Knights of Honor II: Sovereign

Knights of Honor II: Sovereign by Black Sea Games and published by THQ NordicPC (Steam) review written by Robert with a copy provided by the publisher.

Knights of Honor II: Sovereign is touted as being an "accessible grand strategy" and though the approach to a real-time grand strategy may not be as detailed as other titles in the genre, Knight of Honor II: Sovereign is an admirable attempt at broadening the genre's reach. Where it falls short of being a more mainstream title are in its performance optimization and if you're a fan of the first game, you'll find that there is very little here that is different from its 17-year-old predecessor, Knights of Honor.

This does not inherently make Knights of Honor II: Sovereign a bad title, but rather a mismatch in purpose; it's no secret that many feel Black Sea Games' latest and greatest should have instead been released as Knights of Honor: Remastered. However, if you skip past the more problematic gameplay features which are optimized poorly, namely the "RTS-like" battles, by taking advantage of the incredibly fair auto-resolve function, then Knights of Honor II: Sovereign may have enough here to warrant picking it up on a Steam Sale after optimization (or removal) of the RTS combat. Let's dive in to the experiences that I had in my time with Knights of Honor II: Sovereign.

I have long been a fan of the original Knights of Honor, though I didn't become familiar with the franchise until THQ Nordic had been revived back a few years (2016-2017). Picking up the original KoH on a random binge of strategy games, I found the title enjoyable enough and a good diversion away from more mainstream titles like Crusader Kings II, the Total War franchise, and my personal favorite, Stellaris. Fast-forward a few years and Knights of Honor II: Sovereign was announced and I kept a keen eye on the various dev diaries ( put out by Black Sea Games throughout the course of its development.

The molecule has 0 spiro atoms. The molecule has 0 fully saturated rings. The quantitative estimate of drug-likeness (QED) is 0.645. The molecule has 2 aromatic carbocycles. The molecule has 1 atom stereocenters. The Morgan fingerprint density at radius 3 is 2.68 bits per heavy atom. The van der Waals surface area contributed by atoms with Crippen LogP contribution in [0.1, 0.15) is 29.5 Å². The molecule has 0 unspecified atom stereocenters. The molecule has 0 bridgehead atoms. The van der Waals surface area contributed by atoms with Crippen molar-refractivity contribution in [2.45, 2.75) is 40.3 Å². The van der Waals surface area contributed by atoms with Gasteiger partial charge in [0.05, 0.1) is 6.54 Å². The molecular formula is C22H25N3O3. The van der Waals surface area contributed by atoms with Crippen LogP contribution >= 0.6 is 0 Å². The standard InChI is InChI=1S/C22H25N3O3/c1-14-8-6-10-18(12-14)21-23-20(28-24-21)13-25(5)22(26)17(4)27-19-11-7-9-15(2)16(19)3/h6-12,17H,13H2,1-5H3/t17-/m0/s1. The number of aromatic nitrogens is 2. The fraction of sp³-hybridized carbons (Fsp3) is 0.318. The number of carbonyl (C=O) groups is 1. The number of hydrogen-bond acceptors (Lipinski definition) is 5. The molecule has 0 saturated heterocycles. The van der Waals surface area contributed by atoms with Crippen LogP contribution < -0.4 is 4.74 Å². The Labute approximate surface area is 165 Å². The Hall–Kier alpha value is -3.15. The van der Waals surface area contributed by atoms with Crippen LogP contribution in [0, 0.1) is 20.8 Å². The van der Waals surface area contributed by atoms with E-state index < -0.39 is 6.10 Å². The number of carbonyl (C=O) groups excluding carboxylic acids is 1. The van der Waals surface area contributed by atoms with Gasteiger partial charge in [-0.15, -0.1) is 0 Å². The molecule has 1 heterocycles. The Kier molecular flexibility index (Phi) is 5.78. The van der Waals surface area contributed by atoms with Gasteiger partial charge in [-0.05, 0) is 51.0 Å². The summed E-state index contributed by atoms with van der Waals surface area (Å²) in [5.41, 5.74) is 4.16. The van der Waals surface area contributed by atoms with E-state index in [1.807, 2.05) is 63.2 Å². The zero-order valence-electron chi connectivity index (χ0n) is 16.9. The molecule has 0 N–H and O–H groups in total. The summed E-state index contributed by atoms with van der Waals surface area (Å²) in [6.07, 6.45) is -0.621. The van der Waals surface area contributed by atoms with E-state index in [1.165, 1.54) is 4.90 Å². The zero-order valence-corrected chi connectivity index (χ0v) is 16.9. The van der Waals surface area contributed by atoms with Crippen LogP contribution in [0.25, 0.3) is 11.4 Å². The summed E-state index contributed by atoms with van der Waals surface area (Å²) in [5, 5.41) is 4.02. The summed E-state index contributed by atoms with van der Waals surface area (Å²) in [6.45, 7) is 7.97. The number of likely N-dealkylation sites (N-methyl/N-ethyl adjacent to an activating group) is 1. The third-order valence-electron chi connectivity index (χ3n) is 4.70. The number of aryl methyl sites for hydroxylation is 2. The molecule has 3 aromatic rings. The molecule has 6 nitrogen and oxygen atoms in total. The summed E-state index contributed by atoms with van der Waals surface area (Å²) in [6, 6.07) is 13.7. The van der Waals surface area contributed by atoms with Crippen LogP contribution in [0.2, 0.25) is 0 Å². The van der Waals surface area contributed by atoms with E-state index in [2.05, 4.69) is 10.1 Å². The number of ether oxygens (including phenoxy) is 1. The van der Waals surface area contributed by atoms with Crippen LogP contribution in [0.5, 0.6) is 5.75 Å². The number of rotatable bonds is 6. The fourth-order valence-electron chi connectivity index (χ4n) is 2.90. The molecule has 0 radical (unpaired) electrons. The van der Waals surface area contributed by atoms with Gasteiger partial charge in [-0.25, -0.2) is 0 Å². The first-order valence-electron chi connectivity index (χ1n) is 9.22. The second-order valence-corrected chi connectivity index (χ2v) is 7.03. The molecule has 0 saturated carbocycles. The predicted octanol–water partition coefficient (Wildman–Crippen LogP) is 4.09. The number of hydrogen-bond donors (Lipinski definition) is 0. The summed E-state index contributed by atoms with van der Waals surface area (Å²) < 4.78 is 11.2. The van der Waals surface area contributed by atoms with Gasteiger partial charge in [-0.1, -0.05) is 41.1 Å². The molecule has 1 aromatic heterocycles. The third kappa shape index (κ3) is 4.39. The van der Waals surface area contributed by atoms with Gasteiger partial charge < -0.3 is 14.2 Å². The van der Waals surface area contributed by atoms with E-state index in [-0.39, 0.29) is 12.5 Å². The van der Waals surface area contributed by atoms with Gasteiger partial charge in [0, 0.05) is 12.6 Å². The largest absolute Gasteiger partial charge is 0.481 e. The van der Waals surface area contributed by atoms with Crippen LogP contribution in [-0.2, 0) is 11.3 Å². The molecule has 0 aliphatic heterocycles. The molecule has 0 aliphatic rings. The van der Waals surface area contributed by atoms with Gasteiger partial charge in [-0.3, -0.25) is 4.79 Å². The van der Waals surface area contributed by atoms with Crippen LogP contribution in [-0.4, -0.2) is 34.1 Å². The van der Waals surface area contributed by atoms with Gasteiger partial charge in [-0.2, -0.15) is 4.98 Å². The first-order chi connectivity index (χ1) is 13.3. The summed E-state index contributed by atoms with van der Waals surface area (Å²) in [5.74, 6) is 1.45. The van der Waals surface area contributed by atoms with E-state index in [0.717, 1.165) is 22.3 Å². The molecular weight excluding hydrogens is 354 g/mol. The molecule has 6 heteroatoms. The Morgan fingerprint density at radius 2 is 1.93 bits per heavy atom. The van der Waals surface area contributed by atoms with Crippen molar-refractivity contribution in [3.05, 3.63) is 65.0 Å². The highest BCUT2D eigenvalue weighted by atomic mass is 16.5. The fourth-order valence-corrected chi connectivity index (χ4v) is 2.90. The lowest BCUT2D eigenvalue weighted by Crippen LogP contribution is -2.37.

When KoH II released the first week of December, I eagerly dove into it. The initial presentation is absolutely fantastic- a clean and suitably medieval UI, a detailed and interesting world map, AI that more often than not, sets in on wars against you and your allies within minutes of starting a new game, and essentially forces you to think fast on your feet. Where KoH II falls apart is in its RTS battles. A basic rock-paper-scissors style of combat (spearmen are good at fighting cavalry, cavalry is good at sword infantry, etc.) with a few different victory conditions. Some battles can be won by capturing and holding the victory point or destroy the enemy's general. While good in theory, RTS battles are horrendously optimized and bring my Ryzen 9 5900x, RTX 2080 Super, 64 GB RAM, and Samsung NVMe drives to it's knees.

It became bad enough that I eventually just began auto-resolving combat and as of the writing of this review, something that I'd recommend most players to do; while it certainly caused a number of settlements / cities to be lost where they might've been won with manual control, but playing the RTS battles that dip into the single-digit framerates just ... isn't fun. An additional downside to auto-resolving is that you might not be able to see the various unique units (some, not all, provinces have unique units), however, it's my opinion that they aren't varied enough to put up with the abysmal performance that breaks any form of immersion you might be feeling.